While beautifully designed marketing material might draw you in, a quick check with the SBL community will tell you – honestly – what you need to know about the latest purchase you are considering for your school. EdExec speaks to procurement experts about the value of word of mouth – WOM – when it comes to your purchasing decisions
You’re embarking on a big purchase for your school. You start with some research about the impact of such a product in a school similar to yours and seek evidence of the benefits it is bringing to that school.
“Most suppliers can usually point to a case study of some sort, but that’s of no use unless it fits your context,” explains Michael Forshaw, founder and CEO of Innovate My School and Edtech Impact. “By context, we mean a school with similar characteristics – such as the same pupil-to-staff ratio, the same demographic of students, the same deprivation levels, the same number of SEND students, the same IT infrastructure.
“The more granular you can get, the more confidence it will give you in trusting that product’s effectiveness in a school like yours.”
To ensure this ‘context’ you might find it useful to consult with fellow SBMs. There’s a host of support available from an engaged SBM community, eager to offer their advice and experiences of the same products and services you are considering implementing in your school.
“My key advice would be to use the expertise of others,” says Lorraine Ashover, director, Minerva Procurement Consultancy Services. Twitter is often cited as an invaluable resource for the SBM community, as Lorraine says. “There are so many SBLs who are really active on there and, importantly, are professional, knowledgeable and willing to share experiences – both good and bad.” “Twitter can be useful for recommendations on what might be interesting to explore further,” agrees Michael.
“I have been stunned over the years at how many purchasing decisions are made in schools without drawing on information that is freely available to achieve best value,” adds Sue Edwards, managing director of the LASBM Alliance. “SBLs have much more access to their peers than ever before; the thriving Twitter community is now a major communication channel.”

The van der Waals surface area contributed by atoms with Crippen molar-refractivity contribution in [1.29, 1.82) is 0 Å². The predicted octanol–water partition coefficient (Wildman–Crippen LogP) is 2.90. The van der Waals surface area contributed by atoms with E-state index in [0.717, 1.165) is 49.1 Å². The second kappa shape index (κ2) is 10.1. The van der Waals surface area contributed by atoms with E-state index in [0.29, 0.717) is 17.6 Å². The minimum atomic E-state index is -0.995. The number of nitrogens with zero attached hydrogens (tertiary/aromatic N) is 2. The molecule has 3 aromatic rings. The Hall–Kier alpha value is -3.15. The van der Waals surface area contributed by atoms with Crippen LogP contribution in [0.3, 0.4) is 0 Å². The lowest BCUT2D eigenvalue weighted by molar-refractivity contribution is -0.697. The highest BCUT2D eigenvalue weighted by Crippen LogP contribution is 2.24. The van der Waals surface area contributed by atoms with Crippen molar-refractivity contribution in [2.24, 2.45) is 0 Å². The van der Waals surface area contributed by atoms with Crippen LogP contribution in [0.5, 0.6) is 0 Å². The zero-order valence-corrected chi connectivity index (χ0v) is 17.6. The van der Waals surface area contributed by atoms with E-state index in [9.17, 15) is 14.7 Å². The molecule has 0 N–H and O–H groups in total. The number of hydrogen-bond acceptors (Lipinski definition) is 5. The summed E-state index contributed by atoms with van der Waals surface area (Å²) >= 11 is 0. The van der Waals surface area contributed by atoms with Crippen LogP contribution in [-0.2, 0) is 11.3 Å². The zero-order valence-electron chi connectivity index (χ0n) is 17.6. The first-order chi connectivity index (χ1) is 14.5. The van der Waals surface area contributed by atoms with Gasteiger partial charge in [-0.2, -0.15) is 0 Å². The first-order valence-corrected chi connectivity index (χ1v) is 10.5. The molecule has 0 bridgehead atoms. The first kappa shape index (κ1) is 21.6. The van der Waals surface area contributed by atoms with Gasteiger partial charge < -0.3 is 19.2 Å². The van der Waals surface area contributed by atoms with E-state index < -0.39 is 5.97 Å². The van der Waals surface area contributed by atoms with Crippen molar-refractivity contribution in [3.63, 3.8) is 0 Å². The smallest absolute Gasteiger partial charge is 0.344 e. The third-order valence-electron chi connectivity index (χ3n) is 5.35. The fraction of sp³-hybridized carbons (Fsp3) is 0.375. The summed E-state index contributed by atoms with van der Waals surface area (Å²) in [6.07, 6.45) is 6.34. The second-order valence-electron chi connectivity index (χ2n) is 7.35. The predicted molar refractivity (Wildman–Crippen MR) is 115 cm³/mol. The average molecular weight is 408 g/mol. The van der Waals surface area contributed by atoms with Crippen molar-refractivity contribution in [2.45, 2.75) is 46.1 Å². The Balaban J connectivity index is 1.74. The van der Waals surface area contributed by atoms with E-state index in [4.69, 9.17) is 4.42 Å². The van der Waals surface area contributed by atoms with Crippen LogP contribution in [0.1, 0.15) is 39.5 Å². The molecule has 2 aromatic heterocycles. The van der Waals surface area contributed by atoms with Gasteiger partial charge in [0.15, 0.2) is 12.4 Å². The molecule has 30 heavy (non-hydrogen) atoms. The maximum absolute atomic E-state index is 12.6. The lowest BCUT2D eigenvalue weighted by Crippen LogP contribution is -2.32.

Sue also champions the benefits of consulting with your local SBM group if you have any questions about products or services. “I believe the emergence of online communities within SBL network groups has been the most significant development in sharing best practice and knowledge,” she comments. “Time spent previously in gathering basic information is reduced due to rapid responses to members’ questions, providing benefit to the whole community.”
“If you’re not a member of a local SBL group, you should seek one out,” advises Lorraine. “Regular group meetings will include supplier presentations and exhibitors – although, be a little wary, as they will, generally, have paid to be there. Most SBL groups also have an online forum for communications between meetings and these are another valuable resource for feedback on specific products, services or suppliers – or simply a, ‘Has anyone got any recommendations for…’”
You could save some money!
Both Sue and Lorraine highlight that one of the benefits of discussing your procurement decisions is the potential to save money. “If a number of you are procuring a product or service at a similar time, collaborate to get the best deal. Not only will you save time by sharing the workload, but you may also be able to leverage the group spend to get a better deal,” explains Lorraine.
“Cost savings are regularly obtained through collective purchasing within networks,” adds Sue. “Companies are much more eager to secure the business of a group of schools than an individual – another great reason to collaborate. Together we are stronger!”
Review sites are another useful resource – you can read users’ opinions and experiences of products and services for schools. Be cautious, though. “There are, sadly, very few review sites that actually have any reviews to read,” Michael warns. Look for meaningful reviews, and websites that aim to build a robust evidence-base for all products, he advises.
Do your own evaluation, too
Word of mouth can be a useful resource in making procurement decisions – and is a helpful part of the research process – but taking someone’s word for it, alone, is not enough. “Word of mouth is powerful when making buying decisions but should only go as far as helping you understand which products are worthy of further exploration. Running your own evaluation will eliminate some of the biases in a recommendation, and help you to start to uncover which products are most effective in a school like yours,” Michael says.
“Get your ducks in a row; compare apples with apples, understand exactly what you need, how much it’s going to cost, how fit-for-purpose it is, and what added value you will get,” adds Sue.
One final thought from Lorraine – don’t forget the regulations! “Whether we like it or not, there are still procurement regulations to follow,” she points out. “Even if someone has recommended a particular product or service, you still need to consider the value of the purchase and follow your internal financial regulations – or the Public Contracts Regulations 2015 if the value of the contract exceeds the OJEU threshold.”
This article featured in the May issue of Education Executive. Subscribe now to keep up-to-date with the latest in school business management and leadership.
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